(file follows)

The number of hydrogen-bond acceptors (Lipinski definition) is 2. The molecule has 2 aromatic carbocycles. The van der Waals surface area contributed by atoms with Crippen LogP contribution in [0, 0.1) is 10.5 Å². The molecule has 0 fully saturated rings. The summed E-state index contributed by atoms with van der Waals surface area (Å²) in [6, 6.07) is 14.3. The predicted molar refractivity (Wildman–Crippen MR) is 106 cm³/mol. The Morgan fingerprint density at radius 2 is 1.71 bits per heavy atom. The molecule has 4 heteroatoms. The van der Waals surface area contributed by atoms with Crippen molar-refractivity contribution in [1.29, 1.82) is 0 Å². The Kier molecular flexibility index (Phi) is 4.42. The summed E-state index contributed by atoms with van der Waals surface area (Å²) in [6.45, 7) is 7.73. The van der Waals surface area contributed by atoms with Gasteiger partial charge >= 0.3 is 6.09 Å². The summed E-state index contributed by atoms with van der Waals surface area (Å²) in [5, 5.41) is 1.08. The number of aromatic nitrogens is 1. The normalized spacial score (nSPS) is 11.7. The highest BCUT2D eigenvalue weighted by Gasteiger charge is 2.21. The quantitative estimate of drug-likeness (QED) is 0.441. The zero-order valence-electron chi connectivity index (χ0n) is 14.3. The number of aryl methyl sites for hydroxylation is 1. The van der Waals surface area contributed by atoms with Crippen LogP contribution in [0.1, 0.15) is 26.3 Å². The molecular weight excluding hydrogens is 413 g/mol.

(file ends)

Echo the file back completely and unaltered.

The number of hydrogen-bond acceptors (Lipinski definition) is 2. The molecule has 2 aromatic carbocycles. The van der Waals surface area contributed by atoms with Crippen LogP contribution in [0, 0.1) is 10.5 Å². The molecule has 0 fully saturated rings. The summed E-state index contributed by atoms with van der Waals surface area (Å²) in [6, 6.07) is 14.3. The predicted molar refractivity (Wildman–Crippen MR) is 106 cm³/mol. The Morgan fingerprint density at radius 2 is 1.71 bits per heavy atom. The molecule has 4 heteroatoms. The van der Waals surface area contributed by atoms with Crippen molar-refractivity contribution in [1.29, 1.82) is 0 Å². The Kier molecular flexibility index (Phi) is 4.42. The summed E-state index contributed by atoms with van der Waals surface area (Å²) in [6.45, 7) is 7.73. The van der Waals surface area contributed by atoms with Gasteiger partial charge >= 0.3 is 6.09 Å². The summed E-state index contributed by atoms with van der Waals surface area (Å²) in [5, 5.41) is 1.08. The number of aromatic nitrogens is 1. The normalized spacial score (nSPS) is 11.7. The highest BCUT2D eigenvalue weighted by Gasteiger charge is 2.21. The quantitative estimate of drug-likeness (QED) is 0.441. The zero-order valence-electron chi connectivity index (χ0n) is 14.3. The number of aryl methyl sites for hydroxylation is 1. The van der Waals surface area contributed by atoms with Crippen LogP contribution in [0.1, 0.15) is 26.3 Å². The molecular weight excluding hydrogens is 413 g/mol.